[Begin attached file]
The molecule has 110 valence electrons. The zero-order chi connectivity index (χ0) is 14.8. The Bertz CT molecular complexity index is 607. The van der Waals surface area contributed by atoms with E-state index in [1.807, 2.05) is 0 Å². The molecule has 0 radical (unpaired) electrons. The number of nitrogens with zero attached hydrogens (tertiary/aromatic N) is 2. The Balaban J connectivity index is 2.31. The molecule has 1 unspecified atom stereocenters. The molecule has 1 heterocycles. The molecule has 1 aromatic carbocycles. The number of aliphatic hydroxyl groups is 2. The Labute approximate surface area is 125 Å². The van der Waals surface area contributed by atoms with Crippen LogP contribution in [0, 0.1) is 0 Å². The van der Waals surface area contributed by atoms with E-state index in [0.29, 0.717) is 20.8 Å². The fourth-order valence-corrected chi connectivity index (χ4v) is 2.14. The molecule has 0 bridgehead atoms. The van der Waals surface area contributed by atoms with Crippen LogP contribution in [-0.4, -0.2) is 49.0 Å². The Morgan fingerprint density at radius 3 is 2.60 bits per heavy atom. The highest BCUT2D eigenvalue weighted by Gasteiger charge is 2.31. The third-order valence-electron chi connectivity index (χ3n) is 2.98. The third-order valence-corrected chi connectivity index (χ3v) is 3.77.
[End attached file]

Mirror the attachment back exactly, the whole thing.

The molecule has 110 valence electrons. The zero-order chi connectivity index (χ0) is 14.8. The Bertz CT molecular complexity index is 607. The van der Waals surface area contributed by atoms with E-state index in [1.807, 2.05) is 0 Å². The molecule has 0 radical (unpaired) electrons. The number of nitrogens with zero attached hydrogens (tertiary/aromatic N) is 2. The Balaban J connectivity index is 2.31. The molecule has 1 unspecified atom stereocenters. The molecule has 1 heterocycles. The molecule has 1 aromatic carbocycles. The number of aliphatic hydroxyl groups is 2. The Labute approximate surface area is 125 Å². The van der Waals surface area contributed by atoms with Crippen LogP contribution in [0, 0.1) is 0 Å². The van der Waals surface area contributed by atoms with E-state index in [0.29, 0.717) is 20.8 Å². The fourth-order valence-corrected chi connectivity index (χ4v) is 2.14. The molecule has 0 bridgehead atoms. The van der Waals surface area contributed by atoms with Crippen LogP contribution in [-0.4, -0.2) is 49.0 Å². The Morgan fingerprint density at radius 3 is 2.60 bits per heavy atom. The highest BCUT2D eigenvalue weighted by Gasteiger charge is 2.31. The third-order valence-electron chi connectivity index (χ3n) is 2.98. The third-order valence-corrected chi connectivity index (χ3v) is 3.77.